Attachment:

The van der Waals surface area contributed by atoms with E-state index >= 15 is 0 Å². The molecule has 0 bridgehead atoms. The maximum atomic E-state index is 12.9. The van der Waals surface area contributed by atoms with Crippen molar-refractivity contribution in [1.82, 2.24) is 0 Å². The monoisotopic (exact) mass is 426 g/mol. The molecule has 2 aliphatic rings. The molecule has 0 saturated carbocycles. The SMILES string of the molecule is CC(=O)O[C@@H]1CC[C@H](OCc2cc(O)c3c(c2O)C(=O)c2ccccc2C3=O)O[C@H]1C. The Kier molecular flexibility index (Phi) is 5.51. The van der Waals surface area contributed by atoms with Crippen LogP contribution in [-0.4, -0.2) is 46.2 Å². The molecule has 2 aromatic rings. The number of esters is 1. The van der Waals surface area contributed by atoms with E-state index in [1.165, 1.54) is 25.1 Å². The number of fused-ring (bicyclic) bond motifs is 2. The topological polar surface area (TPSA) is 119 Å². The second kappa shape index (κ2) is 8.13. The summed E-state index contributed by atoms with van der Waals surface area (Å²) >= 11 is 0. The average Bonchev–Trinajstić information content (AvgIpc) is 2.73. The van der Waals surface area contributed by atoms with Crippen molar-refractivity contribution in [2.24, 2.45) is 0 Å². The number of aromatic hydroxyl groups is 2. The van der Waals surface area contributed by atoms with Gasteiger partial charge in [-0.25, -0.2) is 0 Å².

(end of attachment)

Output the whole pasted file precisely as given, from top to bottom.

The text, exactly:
The van der Waals surface area contributed by atoms with E-state index >= 15 is 0 Å². The molecule has 0 bridgehead atoms. The maximum atomic E-state index is 12.9. The van der Waals surface area contributed by atoms with Crippen molar-refractivity contribution in [1.82, 2.24) is 0 Å². The monoisotopic (exact) mass is 426 g/mol. The molecule has 2 aliphatic rings. The molecule has 0 saturated carbocycles. The SMILES string of the molecule is CC(=O)O[C@@H]1CC[C@H](OCc2cc(O)c3c(c2O)C(=O)c2ccccc2C3=O)O[C@H]1C. The Kier molecular flexibility index (Phi) is 5.51. The van der Waals surface area contributed by atoms with Crippen LogP contribution in [-0.4, -0.2) is 46.2 Å². The molecule has 2 aromatic rings. The number of esters is 1. The van der Waals surface area contributed by atoms with E-state index in [1.165, 1.54) is 25.1 Å². The number of fused-ring (bicyclic) bond motifs is 2. The topological polar surface area (TPSA) is 119 Å². The second kappa shape index (κ2) is 8.13. The summed E-state index contributed by atoms with van der Waals surface area (Å²) >= 11 is 0. The average Bonchev–Trinajstić information content (AvgIpc) is 2.73. The van der Waals surface area contributed by atoms with Crippen molar-refractivity contribution in [2.24, 2.45) is 0 Å². The number of aromatic hydroxyl groups is 2. The van der Waals surface area contributed by atoms with Gasteiger partial charge in [-0.25, -0.2) is 0 Å².